ICANN, the Internet Corporation for Assign­ed Names and Numbers, coordinates the domain names and addresses that help computers worldwide reach each other over the Internet. ICANN has long recognized that the Internet would one day have to evolve beyond the Western world's A–Z alphabet and 0–9 number­ing system, which are known in cyberspace as part of the American Stand­ard Code for Information Inter­change (ASCII) charac­ter set.

The result of this evolution is the internationalized domain name ("IDN"), which can contain letters with diacritics such as é, ΕΎ, ü, and ç, or letters from non-Latin alphabets such as Arabic and Chinese. Presently, in order for these IDNs to function on current web browsers and applications, IDNs must be converted into ASCII form.

In October 2007, ICANN created "wiki pages" with the domain name "example.test," supporting 11 test languages: Arabic, Persian, Chinese, Russian, Hindi, Greek, Korean, Yiddish, Japanese and Tamil. In March 2008, Hebrew and Amharic were added as well. ICANN and the Internet community are looking at these IDNs to evaluate how they operate and how current computer software handles these domain names in different scripts. These tests are evaluating internationalized domain name top level domains ("TLDs"), specifically country code TLDs ("ccTLDs") such as .ca (Canada), .uk (United Kingdom), and .es (Spain). Internationalized domain name ccTLDs are expected to be launched before Fall 2008.

ICANN has already established a list of general standards for IDN registration policies and practices, designed to mini­mize the risk of cybersquatting and consumer confusion, and respect the interests of local languages and character sets. ICANN is currently setting out implementation practices and guidelines for restricting or managing mixed-character-set domain name registrations, to ease the transition to the successful use of IDNs. As well, ICANN, UNESCO, and the Inter­national Tele­­communi­cation Union are working towards an agreement on universal standards regarding multilingual issues and the Internet. These issues go beyond just IDNs, extending to questions of fonts and character size, text encoding, and automatic translation software.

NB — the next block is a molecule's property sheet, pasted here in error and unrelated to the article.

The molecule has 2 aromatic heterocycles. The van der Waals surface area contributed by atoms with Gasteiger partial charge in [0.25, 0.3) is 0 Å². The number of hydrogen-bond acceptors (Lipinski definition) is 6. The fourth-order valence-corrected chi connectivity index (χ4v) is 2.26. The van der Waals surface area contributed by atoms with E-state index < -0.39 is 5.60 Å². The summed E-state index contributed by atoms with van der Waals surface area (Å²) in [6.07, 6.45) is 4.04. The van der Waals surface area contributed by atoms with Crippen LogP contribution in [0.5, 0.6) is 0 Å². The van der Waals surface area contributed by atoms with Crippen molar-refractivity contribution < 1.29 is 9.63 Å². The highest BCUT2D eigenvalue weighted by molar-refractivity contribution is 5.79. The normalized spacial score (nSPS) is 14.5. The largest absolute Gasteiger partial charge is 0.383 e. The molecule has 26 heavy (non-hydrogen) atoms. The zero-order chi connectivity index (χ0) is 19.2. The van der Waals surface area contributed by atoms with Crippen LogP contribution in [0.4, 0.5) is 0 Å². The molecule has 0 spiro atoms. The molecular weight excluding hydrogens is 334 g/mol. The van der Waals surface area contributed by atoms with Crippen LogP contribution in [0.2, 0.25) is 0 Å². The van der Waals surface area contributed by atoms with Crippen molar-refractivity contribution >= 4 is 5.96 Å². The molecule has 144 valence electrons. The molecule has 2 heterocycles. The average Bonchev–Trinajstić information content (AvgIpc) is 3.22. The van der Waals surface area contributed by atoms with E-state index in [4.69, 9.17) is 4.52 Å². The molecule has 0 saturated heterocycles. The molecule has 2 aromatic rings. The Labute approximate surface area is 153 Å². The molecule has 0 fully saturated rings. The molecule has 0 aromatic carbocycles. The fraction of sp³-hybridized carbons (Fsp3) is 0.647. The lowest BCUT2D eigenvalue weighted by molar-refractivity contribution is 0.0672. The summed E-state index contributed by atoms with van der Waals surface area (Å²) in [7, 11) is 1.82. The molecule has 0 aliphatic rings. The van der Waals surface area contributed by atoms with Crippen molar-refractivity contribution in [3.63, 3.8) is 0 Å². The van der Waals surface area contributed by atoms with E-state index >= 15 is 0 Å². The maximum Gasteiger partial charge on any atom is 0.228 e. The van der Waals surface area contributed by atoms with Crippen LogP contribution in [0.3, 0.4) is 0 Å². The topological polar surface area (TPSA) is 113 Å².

Once IDNs become widespread, they will lead to new challenges for companies with a portfolio of domain names, which often consist of trade-marks spelled out in the A–Z alphabet, and the corresponding websites.

For example, IDNs will make it easier to create "spoofed" websites, designed to look exactly like well-known sites through the use of different characters and fonts in various languages that can resemble each other. For example, the Cyrillic alphabet's "a" can look identical to the Latin alphabet's "a," although the differences in their code are significant to a computer locating a web site or validating a certificate.

It may also become more difficult to protect trade-marks used in domain names, since ICANN's current dispute resolution mechanisms require a complainant to prove that a domain name is identical or confusingly similar to its trade-mark. Meet­ing this requirement will be challeng­ing when disputes involve domain names and trade-marks registered in different languages or scripts. If a trade-mark is registered and protected only in English, and a translation or trans­literation of it is registered as a domain name, the trade-mark owner would have to prove that the transliterated or translated version of the trade-mark is identical or confusingly similar to the original trade-mark.

Furthermore, the phonetic similarity of trade-marks and domain names will add another dimension to trade-mark infringement actions dealing with IDNs. Protection against "cybersquatting" will also be affected by the introduction of IDNs.

Trade-mark owners must now consider the challenges that they will face as a result of the creation of IDNs, particularly for trade-marks that require international protection. In order to combat these challenges, trade-mark owners may need to acquire expertise in the new IDN languages which could affect their trade-marks and the markets in which they operate. This expertise should include not only knowledge of the written language and its similarities to Latin based letters (i.e. to protect against spoofing), but also an understanding of the subtleties of interpretation and how this affects trade-mark protection (i.e. what could be confusingly similar or identical).

Despite any added challenges, the creation of IDNs is a positive development for many organizations in that it will open the doors to markets that previously may have been inaccessible. Trade-mark owners must now begin to incorporate IDNs into their trade-mark strategies and planning in order to evolve with the ever-expanding international on-line community, as the unilingual western-centric Inter­net will soon be ancient history.